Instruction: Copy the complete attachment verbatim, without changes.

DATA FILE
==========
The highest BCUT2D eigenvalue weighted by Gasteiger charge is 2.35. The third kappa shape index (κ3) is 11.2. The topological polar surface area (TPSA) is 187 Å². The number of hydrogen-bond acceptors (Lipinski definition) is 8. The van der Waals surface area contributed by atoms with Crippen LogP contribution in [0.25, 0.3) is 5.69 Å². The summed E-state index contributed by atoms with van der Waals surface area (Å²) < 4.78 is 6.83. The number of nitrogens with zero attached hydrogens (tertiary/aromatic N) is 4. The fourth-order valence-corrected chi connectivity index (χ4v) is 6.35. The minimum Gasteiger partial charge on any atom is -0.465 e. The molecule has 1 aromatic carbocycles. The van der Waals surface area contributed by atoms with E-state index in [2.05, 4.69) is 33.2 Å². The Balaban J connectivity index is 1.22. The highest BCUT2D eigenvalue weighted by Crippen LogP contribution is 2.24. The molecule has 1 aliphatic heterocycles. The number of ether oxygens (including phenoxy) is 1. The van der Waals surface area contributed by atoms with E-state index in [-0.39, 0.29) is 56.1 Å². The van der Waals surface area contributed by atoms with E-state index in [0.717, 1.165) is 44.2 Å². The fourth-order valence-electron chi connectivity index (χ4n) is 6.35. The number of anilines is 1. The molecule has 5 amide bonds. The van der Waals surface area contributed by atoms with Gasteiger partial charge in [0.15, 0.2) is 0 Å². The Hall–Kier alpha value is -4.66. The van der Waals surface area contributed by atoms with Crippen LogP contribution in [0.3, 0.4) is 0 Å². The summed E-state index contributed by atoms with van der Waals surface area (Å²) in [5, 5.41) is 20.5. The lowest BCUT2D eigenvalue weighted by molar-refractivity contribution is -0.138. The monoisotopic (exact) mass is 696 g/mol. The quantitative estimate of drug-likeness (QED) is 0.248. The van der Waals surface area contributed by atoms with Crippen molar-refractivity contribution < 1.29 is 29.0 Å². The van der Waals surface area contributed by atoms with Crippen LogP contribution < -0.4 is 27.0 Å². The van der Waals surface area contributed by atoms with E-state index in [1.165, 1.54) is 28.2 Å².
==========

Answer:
The highest BCUT2D eigenvalue weighted by Gasteiger charge is 2.35. The third kappa shape index (κ3) is 11.2. The topological polar surface area (TPSA) is 187 Å². The number of hydrogen-bond acceptors (Lipinski definition) is 8. The van der Waals surface area contributed by atoms with Crippen LogP contribution in [0.25, 0.3) is 5.69 Å². The summed E-state index contributed by atoms with van der Waals surface area (Å²) < 4.78 is 6.83. The number of nitrogens with zero attached hydrogens (tertiary/aromatic N) is 4. The fourth-order valence-corrected chi connectivity index (χ4v) is 6.35. The minimum Gasteiger partial charge on any atom is -0.465 e. The molecule has 1 aromatic carbocycles. The van der Waals surface area contributed by atoms with E-state index in [2.05, 4.69) is 33.2 Å². The Balaban J connectivity index is 1.22. The highest BCUT2D eigenvalue weighted by Crippen LogP contribution is 2.24. The molecule has 1 aliphatic heterocycles. The number of ether oxygens (including phenoxy) is 1. The van der Waals surface area contributed by atoms with E-state index in [-0.39, 0.29) is 56.1 Å². The van der Waals surface area contributed by atoms with E-state index in [0.717, 1.165) is 44.2 Å². The fourth-order valence-electron chi connectivity index (χ4n) is 6.35. The number of anilines is 1. The molecule has 5 amide bonds. The van der Waals surface area contributed by atoms with Gasteiger partial charge in [0.15, 0.2) is 0 Å². The Hall–Kier alpha value is -4.66. The van der Waals surface area contributed by atoms with Crippen LogP contribution in [0.3, 0.4) is 0 Å². The summed E-state index contributed by atoms with van der Waals surface area (Å²) in [5, 5.41) is 20.5. The lowest BCUT2D eigenvalue weighted by molar-refractivity contribution is -0.138. The monoisotopic (exact) mass is 696 g/mol. The quantitative estimate of drug-likeness (QED) is 0.248. The van der Waals surface area contributed by atoms with Crippen molar-refractivity contribution < 1.29 is 29.0 Å². The van der Waals surface area contributed by atoms with Crippen LogP contribution < -0.4 is 27.0 Å². The van der Waals surface area contributed by atoms with E-state index in [1.165, 1.54) is 28.2 Å².